The Entry : Swazi Hipster Gold (@StephKapfunde)
A few bumpy roads, missed trains and dry towel showers in public bathrooms, I had made it, the border stood before me like that crush you shoot your shot for. Grinning in all its splendor. I stood there agog, ruffled in my backpack for my passport. A bright light box yelled ‘ARRIVAL’, a bin said in colours often associated with Africanism ‘Welcome to the Kingdom of Swaziland’. I could see a large billboard in the distance ‘MTN Bushfire Bring Your Fire’ as if to remind me why I was there.
The ladies grinned and welcomed me almost as colourfully as the bin outside.
They are so happy! I thought.
What are they so happy about?
Well then again with a population of under 3 million I guess there’s just about enough happiness to go around. The driver of our shuttle from Jo’burg seem to have missed his portion though. He grunted more than he spoke but lit up when he told me about his two daughters.
I’m a single dad! he beamed as we pulled up along Malkerns with an ant-line of jolly Swatis and a thousand different types of tourists.
I chuckled as I realised that I for this weekend was ‘a tourist’ too. “That couldn’t be right” I thought, “Africa is a country afterall.” I was late as I dragged my heavy bag across to the media desk,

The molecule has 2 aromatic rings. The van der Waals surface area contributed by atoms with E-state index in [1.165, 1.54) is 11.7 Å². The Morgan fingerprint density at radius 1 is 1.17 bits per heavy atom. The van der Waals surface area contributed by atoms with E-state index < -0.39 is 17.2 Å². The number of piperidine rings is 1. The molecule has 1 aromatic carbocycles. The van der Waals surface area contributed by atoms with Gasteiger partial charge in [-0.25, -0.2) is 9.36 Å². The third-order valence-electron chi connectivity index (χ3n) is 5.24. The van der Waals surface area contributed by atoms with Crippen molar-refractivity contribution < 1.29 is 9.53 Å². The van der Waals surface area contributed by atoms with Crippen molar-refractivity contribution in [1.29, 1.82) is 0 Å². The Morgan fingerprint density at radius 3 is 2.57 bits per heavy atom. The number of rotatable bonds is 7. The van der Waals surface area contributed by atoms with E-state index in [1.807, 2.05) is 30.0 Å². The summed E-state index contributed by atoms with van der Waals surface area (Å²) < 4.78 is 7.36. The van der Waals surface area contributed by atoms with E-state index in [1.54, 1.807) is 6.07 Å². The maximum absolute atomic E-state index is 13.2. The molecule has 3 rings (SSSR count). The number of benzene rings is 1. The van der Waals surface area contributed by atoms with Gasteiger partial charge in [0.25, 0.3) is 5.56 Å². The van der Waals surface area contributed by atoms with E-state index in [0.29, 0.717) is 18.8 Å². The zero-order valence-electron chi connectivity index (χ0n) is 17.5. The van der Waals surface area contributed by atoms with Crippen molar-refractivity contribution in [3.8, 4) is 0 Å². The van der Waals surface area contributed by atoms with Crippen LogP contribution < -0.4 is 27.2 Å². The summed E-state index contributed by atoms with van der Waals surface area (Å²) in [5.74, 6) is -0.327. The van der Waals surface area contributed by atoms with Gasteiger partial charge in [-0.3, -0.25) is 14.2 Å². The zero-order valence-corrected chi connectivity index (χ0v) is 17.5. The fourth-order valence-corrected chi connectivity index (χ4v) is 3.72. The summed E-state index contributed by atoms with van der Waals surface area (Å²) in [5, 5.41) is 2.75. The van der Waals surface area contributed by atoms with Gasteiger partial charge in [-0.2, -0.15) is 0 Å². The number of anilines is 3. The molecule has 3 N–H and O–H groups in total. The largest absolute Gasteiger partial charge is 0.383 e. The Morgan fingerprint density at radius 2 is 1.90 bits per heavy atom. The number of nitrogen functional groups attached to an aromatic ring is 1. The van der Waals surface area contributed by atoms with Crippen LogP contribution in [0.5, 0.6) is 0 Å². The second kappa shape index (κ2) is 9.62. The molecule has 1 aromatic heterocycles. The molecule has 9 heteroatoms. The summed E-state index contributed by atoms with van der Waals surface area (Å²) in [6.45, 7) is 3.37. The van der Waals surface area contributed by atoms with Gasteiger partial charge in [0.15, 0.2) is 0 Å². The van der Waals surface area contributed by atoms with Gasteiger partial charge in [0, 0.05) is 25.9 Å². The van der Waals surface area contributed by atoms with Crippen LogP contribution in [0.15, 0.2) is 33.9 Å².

#ENTHUSE, we’ve been expecting you, oh but you missed Jaah-Prey-zaah! frowned a young woman in a very nasal accent.
I said something about the border and delayed trains and she said something about it being the festival fever and directed me to the campsite. As I lugged my ‘katundu’ to what looked like a literal ‘Tent Village’, I had no idea my adventure was far from over. The air was a mixture of ice with a scent of thick with braii-ed meat, fire and a hundred types of Marijuana. Tkzee had just began their set and although we were about 2km from the main stage the type of electricity that travels through a crowd during a live show made its way to the nape of my sweaty neck an danced there. I tingled, this was going to be a fucking good time! All I wanted was a shower and a change of clothes and to be at my favourite spot during any live show, backstage or front and centre so I could connect with the performance, my favourite band would be up soon. I had to hurry.
The Tent Village was a hipster’s dream, dusty, green. A swirl of dreadlocks, chalkboards, tents and tye-n-dye punjabi pants. I wanted to move here. I made my way to the showers made of sheet metal and wood. My 80 year old heart melted as I got naked in the communal shower. The water was lukewarm, I breathed mist around me but didn’t shiver.
I’m Zimbabwean so the running water was good enough for me.
I danced to “dlala mapantsula” in my nakedness thanks to the passive weed which I learnt for the rest of the weekend made me very light headed and giddy. I wore my well weathered combat boots, a baggy sweater and lumpy scarf that I wasn’t going to see again. I dumped my luggage at the reception and told them to keep it overnight, tonight I wouldn’t sleep, not one wink.